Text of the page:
Hotel, union negotiation fails to break stalemate; more walkouts ahead, union vows
SANTA MONICA, CA - JULY 12, 2023 - Jose Ayala, 66, left, walks the picket line with fellow Unite Here Local 11 hotel workers in front of the Viceroy Hotel in Santa Monica on July 12, 2023. Ayala works as a dishwasher for the Viceroy Hotel and has to work a second job to make ends meet.  Some older hotel workers scrape by on their income and can't afford to quit.  Some work two jobs just to make ends meet.  Unite Here Local 11 hotel employees have been striking for higher pay and better benefits.  (Genaro Molina/Los Angeles Times)

The union representing thousands of striking hotel workers in Southern California vowed more walkouts like those that have intermittently hit several hotels, including the Viceroy Hotel in Santa Monica on July 12. (Genaro Molina / Los Angeles Times)

Tensions rose Tuesday between the Southern California hotel operators and their striking workers during the first bargaining session since intermittent walkouts beginning July 1. Hotel representatives accused the union of failing to bargain in good faith, and Unite Here Local 11 vowed more strikes at hotels across Los Angeles and Orange counties.

Meanwhile, the labor unrest has cost targeted hotels for some major businesses.

A hotel industry group introduced a new contract proposal during negotiations at the Westin Bonaventure Hotel & Suites in downtown Los Angeles, the only hotel that has reached a deal so far and avoided strikes among the more than 60 targeted hotel sites within the Unite Here Local 11 membership area in Southern California.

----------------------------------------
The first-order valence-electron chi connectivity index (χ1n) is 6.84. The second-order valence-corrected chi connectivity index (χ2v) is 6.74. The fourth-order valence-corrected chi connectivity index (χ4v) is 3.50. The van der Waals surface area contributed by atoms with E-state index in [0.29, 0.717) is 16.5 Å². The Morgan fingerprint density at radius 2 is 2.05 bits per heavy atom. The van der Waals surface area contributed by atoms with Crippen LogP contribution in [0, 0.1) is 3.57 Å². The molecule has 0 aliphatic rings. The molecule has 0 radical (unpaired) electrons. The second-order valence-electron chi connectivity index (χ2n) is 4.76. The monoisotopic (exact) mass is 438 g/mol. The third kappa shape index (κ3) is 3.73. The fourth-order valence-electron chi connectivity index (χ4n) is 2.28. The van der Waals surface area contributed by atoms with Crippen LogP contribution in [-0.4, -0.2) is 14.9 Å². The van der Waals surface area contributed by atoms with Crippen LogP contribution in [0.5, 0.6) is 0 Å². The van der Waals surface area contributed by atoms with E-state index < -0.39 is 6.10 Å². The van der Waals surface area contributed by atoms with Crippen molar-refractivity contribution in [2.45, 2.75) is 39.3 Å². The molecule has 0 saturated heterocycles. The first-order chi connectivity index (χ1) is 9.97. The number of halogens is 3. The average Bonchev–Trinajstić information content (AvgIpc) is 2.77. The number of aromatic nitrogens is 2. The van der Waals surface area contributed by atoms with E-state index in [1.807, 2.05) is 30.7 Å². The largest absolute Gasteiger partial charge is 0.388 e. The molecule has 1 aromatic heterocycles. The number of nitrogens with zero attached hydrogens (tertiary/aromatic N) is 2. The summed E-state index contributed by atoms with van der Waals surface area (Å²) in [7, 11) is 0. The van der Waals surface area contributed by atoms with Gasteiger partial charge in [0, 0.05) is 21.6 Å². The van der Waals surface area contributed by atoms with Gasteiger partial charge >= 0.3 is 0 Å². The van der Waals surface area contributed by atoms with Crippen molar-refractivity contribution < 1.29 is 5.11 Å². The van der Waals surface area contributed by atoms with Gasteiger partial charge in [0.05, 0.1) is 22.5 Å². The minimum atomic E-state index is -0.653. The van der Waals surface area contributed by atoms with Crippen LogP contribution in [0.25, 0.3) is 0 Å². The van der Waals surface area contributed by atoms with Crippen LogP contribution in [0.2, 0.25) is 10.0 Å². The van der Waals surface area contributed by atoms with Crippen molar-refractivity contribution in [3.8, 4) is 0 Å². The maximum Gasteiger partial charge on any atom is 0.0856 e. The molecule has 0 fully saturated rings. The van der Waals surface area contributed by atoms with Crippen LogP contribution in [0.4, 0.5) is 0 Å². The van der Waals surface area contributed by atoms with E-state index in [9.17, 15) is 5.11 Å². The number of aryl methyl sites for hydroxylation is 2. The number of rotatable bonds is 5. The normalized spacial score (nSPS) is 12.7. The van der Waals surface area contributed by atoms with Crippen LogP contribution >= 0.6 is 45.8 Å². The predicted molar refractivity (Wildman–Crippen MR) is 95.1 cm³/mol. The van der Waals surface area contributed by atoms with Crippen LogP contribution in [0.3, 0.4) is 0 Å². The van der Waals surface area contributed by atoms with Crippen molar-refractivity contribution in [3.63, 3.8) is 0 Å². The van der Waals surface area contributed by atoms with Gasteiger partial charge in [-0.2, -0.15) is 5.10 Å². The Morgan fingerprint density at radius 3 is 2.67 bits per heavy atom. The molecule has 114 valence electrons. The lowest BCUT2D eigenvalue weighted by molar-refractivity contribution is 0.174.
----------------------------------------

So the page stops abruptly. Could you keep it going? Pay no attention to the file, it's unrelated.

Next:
Keith Grossman, an attorney representing a coalition of 44 Southern California hotels, said that the proposal represented an improved wage offer, but it was rejected by the union.

“The union made no counteroffer. We are extremely disappointed that Local 11 refuses to bargain in good faith,” Grossman said in a statement. “Local 11 continues to signal that it is more interested in its political agenda than negotiating to reach an agreement.”

But Kurt Petersen, co-president of Unite Here Local 11, said that the new wage proposal “moved backwards” and that hotel representatives “walked out” of the bargaining session.

Read more:Dangerous heat wave during ‘hot labor summer’ — how picketing workers brave the sun

The session ended abruptly, Petersen said, after the union put forth a new proposal that required employers to offer permanent jobs to replace workers brought in during the strike. Unite 11 has been accused of hotels such as the Laguna Cliffs Marriott Resort & Spa and Fairfield Inn & Suites in El Segundo of failing to hire Black workers as full-time employees while bringing in Black workers as replacement labor.

Contracts covering some 15,000 hotel workers expired on June 30. The union mounted a brief strike during the Fourth of July holiday weekend in downtown Los Angeles, followed by others near Los Angeles International Airport and Disneyland last week.

The union isn’t staging labor actions at all hotels simultaneously, instead pursuing a strategy of rolling walkouts. And more are on the way, Petersen said.